This study investigated the use of mobile telephones by males and females in a public bar frequented by professional people. We found that, unlike women, men who possess mobile telephones more often publicly display them, and that these displays were related to the number of men in a social group, but not the number of women. This result was not due simply to a greater number of males who have telephones: we found an increase with male social group size in (...)
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  15. Eckart Voland & R. I. M. Dunbar (1997). The Impact of Social Status and Migration on Female Age at Marriage in an Historical Population in North-West Germany. Journal of Biosocial Science 29 (3):355-360.
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  16. R. I. M. Dunbar (1996). Deception as Cause or Consequence of Language? Behavioral and Brain Sciences 19 (3):548.
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  17. R. I. M. Dunbar (1996). The Trouble with Science. Harvard University Press.
    Science is not a great way to make money, or these days, even a job. But there are great riches in it, and in this book too. Tim Bradford, 'New Scientist'.
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  18. R. I. M. Dunbar (1995). Neocortical Size and Language. Behavioral and Brain Sciences 18 (2):388.
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  19. R. I. M. Dunbar, N. D. C. Duncan & D. Nettle (1995). Size and Structure of Freely Forming Conversational Groups. Human Nature 6 (1):67-78.
    Data from various settings suggest that there is an upper limit of about four on the number of individuals who can interact in spontaneous conversation. This limit appears to be a consequence of the mechanisms of speech production and detection. There appear to be no differences between men and women in this respect, other than those introduced by women’s lighter voices.
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  20. R. I. M. Dunbar & M. Spoors (1995). Social Networks, Support Cliques, and Kinship. Human Nature 6 (3):273-290.
    Data on the number of adults that an individual contacts at least once a month in a set of British populations yield estimates of network sizes that correspond closely to those of the typical “sympathy group” size in humans. Men and women do not differ in their total network size, but women have more females and more kin in their networks than men do. Kin account for a significantly higher proportion of network members than would be expected by chance. The (...)
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  21. Eckart Voland & R. I. M. Dunbar (1995). Resource Competition and Reproduction. Human Nature 6 (1):33-49.
    A family reconstitution study of the Krummhörn population (Ostfriesland, Germany, 1720–1874) reveals that infant mortality and children’s probabilities of marrying or emigrating unmarried are affected by the number of living same-sexed sibs in farmers’ families but not in the families of landless laborers. We interpret these results in terms of a “local resource competition” model in which resource-holding families are obliged to manipulate the reproductive future of their offspring. In contrast, families that lack resources have no need to manipulate their (...)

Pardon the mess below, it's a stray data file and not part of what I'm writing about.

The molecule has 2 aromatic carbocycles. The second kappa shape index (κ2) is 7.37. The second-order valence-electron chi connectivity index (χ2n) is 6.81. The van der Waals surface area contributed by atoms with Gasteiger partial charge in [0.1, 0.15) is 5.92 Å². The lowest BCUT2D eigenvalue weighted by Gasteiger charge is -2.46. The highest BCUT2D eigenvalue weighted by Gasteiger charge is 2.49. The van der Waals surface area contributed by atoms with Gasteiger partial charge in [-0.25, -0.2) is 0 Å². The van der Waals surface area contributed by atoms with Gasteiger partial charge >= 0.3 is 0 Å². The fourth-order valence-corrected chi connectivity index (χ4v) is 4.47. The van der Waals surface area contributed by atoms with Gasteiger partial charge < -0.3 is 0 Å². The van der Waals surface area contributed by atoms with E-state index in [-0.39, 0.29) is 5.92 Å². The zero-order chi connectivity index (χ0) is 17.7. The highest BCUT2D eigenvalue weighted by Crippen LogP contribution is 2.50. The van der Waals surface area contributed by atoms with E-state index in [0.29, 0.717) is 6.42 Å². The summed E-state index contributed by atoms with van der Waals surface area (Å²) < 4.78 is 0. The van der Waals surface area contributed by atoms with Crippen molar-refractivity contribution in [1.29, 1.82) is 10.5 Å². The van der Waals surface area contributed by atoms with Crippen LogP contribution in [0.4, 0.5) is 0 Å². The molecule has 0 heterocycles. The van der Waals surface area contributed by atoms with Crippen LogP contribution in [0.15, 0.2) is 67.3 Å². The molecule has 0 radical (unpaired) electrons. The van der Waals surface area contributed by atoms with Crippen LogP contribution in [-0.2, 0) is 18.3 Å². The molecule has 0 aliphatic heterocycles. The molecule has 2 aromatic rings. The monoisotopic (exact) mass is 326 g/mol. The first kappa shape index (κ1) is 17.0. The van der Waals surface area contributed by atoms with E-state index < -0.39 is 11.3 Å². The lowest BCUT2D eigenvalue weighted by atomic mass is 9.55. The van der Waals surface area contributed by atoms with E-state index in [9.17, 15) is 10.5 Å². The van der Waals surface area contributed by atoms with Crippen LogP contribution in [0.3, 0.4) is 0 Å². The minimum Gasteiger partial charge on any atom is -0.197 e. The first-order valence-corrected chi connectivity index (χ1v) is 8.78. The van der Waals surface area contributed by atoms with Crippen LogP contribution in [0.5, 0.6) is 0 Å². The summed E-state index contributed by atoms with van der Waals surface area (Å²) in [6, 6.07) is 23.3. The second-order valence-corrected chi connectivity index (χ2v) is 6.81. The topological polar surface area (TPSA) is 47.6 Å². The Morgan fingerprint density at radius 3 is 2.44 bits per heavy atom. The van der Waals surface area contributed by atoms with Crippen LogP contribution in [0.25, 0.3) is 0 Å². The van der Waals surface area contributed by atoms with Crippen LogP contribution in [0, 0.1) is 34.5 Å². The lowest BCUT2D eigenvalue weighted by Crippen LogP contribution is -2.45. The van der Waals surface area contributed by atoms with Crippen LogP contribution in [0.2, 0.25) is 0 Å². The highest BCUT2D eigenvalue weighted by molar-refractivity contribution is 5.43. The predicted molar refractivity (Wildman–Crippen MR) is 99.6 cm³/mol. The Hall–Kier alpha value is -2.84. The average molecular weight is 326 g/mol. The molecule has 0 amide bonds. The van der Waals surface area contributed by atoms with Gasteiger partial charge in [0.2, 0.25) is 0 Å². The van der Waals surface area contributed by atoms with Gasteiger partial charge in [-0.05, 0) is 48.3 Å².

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  22. R. I. M. Dunbar (1994). Darwinism Applied: Evolutionary Paths to Social Goals. By John H. Beckstrom. Pp. 173. (Praeger, Westport, Connecticut, 1993.) £40.50. [REVIEW] Journal of Biosocial Science 26 (4):565-567.
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  23. R. I. M. Dunbar (1993). Coevolution of Neocortical Size, Group Size and Language in Humans. Behavioral and Brain Sciences 16 (4):681-694.
    Group size is a function of relative neocortical volume in nonhuman primates. Extrapolation from this regression equation yields a predicted group size for modern humans very similar to that of certain hunter-gatherer and traditional horticulturalist societies. Groups of similar size are also found in other large-scale forms of contemporary and historical society. Among primates, the cohesion of groups is maintained by social grooming; the time devoted to social grooming is linearly related to group size among the Old World monkeys and (...)
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  24. R. I. M. Dunbar (1993). On the Evolution of Alternative Reproductive Strategies. Behavioral and Brain Sciences 16 (2):291.
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  25. R. I. M. Dunbar (1993). On the Origins of Language: A History of Constraints and Windows of Opportunity. Behavioral and Brain Sciences 16 (4):721.
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  26. R. I. M. Dunbar (1993). The Modern Mind: Its Missing Parts? Behavioral and Brain Sciences 16 (4):758.
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  27. R. I. M. Dunbar (1992). Phylogeny, Ecology and Behaviour. By D. R. Brooks & D. A. McLennan. Pp. 434. (University of Chicago Press, Chicago, 1991.). [REVIEW] Journal of Biosocial Science 24 (1):139-141.
  28. R. I. M. Dunbar (1991). Marriage Rules in Perspective. Behavioral and Brain Sciences 14 (2):268-269.
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  29. R. I. M. Dunbar (1989). Genetic Similarity Theory Needs More Development. Behavioral and Brain Sciences 12 (3):520.
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  30. R. I. M. Dunbar (1989). Selfishness Reexamined. Behavioral and Brain Sciences 12 (4):700.
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  31. R. I. M. Dunbar (1988). How to Break Moulds. Behavioral and Brain Sciences 11 (2):254.